Eileen is a misfit and an outcast and a self-admitted oddball.
There's a great amount of humour here - unintentional, for the most part, although it's born of some kind of survival instinct and a self-deprecatory approach to this hostile world, in which Eileen rages mutely and wants nothing more to leave via an act of violence to herself or her father (it seems to be the only way out for her). And though the potential for great violence hovers in the air always in this novel, propelling it forward, there is simultaneously a sense - per above - that Eileen is just too damn damaged to pull anything off. So, quickly, the novel becomes less about the dramatic tension of whatever is going to happen to drive Eileen out of town, and more about its inevitability based on Eileen herself, her life circumstances, her pathos.
It's absurd, and dark, and we are really not laughing at her, but with her. And we (at least I) liked her. Mostly. The framing device of Eileen as an old woman, telling the story of who she was, creates an honesty and vulnerability that is endearing. Not entirely (or at all) believable, but the reader is in on the joke - and we (at least I) found a place of tremendous compassion for her, side-by-side with repulsion and horror.
To be sure, there are moments where Eileen reveals the full scope of the emotional damage that has been done to her, and we sense a chilling coldness, a lack of empathy that might be described as sociopathic, if one were to choose to put a label on it.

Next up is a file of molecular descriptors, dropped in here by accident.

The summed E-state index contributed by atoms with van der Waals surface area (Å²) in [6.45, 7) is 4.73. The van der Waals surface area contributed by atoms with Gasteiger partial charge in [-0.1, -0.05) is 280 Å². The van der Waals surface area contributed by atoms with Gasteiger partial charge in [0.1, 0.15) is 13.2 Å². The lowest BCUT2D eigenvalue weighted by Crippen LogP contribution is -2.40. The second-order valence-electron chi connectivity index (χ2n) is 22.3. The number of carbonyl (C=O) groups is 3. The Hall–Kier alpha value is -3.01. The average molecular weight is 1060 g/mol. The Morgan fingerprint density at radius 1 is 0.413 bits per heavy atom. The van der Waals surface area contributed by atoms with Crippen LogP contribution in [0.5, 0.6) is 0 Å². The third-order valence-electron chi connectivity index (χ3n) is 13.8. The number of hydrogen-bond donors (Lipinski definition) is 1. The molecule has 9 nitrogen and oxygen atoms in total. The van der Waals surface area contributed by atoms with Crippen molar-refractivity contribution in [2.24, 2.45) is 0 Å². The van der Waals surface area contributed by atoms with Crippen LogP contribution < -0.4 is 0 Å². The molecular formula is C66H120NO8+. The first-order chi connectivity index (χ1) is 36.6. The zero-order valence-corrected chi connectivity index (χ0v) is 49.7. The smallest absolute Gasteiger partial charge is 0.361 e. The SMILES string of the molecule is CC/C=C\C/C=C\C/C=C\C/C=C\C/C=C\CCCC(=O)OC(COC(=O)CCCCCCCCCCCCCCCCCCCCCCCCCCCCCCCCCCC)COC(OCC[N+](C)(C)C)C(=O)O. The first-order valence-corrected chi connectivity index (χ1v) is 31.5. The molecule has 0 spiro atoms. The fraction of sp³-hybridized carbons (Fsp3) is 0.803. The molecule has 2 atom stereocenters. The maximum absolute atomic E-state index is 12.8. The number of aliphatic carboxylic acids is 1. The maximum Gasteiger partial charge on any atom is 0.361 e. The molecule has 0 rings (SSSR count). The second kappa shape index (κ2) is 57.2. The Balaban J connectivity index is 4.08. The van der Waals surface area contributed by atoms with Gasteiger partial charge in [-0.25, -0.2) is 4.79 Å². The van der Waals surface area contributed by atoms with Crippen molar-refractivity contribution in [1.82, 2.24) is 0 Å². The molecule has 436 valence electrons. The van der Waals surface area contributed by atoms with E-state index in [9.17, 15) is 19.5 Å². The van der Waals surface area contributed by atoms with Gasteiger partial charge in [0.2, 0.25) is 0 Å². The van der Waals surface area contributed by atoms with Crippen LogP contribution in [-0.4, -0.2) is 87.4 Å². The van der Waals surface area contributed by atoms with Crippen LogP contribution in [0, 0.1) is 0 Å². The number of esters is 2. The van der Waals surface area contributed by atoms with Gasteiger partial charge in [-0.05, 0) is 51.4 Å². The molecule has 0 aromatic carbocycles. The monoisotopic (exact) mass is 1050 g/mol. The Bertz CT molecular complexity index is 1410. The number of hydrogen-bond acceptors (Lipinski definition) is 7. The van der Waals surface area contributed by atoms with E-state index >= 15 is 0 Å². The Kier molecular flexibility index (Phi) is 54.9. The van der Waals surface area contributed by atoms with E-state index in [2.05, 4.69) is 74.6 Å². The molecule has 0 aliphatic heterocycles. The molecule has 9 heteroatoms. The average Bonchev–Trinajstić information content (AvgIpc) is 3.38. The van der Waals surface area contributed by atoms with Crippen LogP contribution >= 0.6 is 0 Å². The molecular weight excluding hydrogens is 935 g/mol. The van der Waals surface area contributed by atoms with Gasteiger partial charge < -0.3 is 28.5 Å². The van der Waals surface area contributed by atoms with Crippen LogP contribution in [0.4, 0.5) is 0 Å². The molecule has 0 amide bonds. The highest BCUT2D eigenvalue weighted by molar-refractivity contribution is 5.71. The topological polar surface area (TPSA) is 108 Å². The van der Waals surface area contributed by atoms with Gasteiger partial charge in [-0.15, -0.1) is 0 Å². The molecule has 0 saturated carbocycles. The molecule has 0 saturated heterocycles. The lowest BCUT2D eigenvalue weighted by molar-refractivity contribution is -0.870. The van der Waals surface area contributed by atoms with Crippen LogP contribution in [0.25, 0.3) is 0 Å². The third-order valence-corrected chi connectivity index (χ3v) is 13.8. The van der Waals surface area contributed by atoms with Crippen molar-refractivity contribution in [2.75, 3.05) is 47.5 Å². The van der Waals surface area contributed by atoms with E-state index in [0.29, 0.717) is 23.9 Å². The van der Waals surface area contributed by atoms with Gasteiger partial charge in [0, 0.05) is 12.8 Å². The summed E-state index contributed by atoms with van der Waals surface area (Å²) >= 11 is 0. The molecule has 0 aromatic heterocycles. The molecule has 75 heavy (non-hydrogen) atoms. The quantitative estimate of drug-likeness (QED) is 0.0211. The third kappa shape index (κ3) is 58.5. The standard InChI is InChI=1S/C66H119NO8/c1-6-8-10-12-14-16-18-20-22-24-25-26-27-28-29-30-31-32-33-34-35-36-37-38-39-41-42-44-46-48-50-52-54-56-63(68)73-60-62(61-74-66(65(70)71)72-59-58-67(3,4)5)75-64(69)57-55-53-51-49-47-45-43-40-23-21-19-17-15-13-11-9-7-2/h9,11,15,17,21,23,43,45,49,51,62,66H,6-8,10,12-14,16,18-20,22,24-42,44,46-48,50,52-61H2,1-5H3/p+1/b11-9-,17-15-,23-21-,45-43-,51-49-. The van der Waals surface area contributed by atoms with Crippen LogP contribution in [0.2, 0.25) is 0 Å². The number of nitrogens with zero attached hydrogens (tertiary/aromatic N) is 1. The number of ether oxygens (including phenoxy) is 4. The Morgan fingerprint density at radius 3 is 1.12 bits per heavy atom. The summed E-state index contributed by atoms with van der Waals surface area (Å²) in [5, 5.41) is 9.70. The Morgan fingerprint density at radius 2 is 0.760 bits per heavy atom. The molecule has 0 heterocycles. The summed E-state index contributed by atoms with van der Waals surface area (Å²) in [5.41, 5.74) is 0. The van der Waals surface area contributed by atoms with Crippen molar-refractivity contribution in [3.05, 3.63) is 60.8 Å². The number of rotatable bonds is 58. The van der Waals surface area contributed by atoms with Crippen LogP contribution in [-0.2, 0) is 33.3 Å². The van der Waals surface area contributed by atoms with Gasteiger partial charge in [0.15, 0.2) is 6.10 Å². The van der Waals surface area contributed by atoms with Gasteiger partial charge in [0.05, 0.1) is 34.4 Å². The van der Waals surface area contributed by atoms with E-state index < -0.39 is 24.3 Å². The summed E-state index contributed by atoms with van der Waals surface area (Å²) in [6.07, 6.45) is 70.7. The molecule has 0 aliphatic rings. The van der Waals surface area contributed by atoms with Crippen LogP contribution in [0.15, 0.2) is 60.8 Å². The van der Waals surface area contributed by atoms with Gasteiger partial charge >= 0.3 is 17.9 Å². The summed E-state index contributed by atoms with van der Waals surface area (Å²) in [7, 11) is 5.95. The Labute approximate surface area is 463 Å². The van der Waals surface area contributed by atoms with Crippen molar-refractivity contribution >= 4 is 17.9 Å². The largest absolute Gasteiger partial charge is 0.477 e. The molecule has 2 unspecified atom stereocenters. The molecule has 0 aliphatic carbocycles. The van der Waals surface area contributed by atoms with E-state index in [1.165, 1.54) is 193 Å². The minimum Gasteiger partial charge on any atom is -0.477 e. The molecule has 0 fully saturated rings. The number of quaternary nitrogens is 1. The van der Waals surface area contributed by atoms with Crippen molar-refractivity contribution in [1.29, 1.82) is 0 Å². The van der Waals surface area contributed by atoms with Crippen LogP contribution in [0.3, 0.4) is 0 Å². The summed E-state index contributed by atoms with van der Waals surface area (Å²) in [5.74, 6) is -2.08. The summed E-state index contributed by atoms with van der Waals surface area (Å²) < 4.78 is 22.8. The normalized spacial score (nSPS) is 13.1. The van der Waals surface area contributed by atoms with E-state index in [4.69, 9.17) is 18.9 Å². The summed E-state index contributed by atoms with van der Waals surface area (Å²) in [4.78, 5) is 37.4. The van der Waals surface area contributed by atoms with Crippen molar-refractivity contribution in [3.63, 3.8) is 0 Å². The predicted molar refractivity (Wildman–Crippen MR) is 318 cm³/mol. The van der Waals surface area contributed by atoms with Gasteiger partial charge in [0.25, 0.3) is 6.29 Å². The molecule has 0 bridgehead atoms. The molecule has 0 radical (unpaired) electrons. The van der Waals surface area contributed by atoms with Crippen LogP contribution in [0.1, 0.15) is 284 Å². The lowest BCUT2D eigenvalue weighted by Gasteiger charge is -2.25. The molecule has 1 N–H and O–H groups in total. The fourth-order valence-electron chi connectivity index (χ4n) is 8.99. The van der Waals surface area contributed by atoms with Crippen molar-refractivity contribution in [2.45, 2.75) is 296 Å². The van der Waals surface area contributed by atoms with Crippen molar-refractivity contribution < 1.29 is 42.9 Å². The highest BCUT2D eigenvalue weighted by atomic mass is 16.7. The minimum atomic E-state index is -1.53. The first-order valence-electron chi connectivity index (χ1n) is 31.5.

But there are also moments -- and more of them -- that fall in between, for example a scene she narrates where a young neighbourhood boy had shovelled her driveway and she invites him in to pay him. She ends up kissing him (and scaring him away for good). From her perspective, the moment unfolds with a certain innocence, and as a reader it came across as less predatory than simply socially awkward (to an extreme degree) - similar to many, many other scenes in which older-Eileen reflects on younger-Eileen's behaviour, and gives the reader a glimpse into what this behaviour looked like, albeit a glimpse tinged by her own unreliability and considerable ambiguity.
This is a just one of many scenes that are difficult to interpret in terms of how, exactly, disordered Eileen really is. Mostly, I landed somewhere in the middle where I had compassion for this woman whose personality seems to have developed in a complete vacuum and who is, essentially, just plain lonely and really badly broken.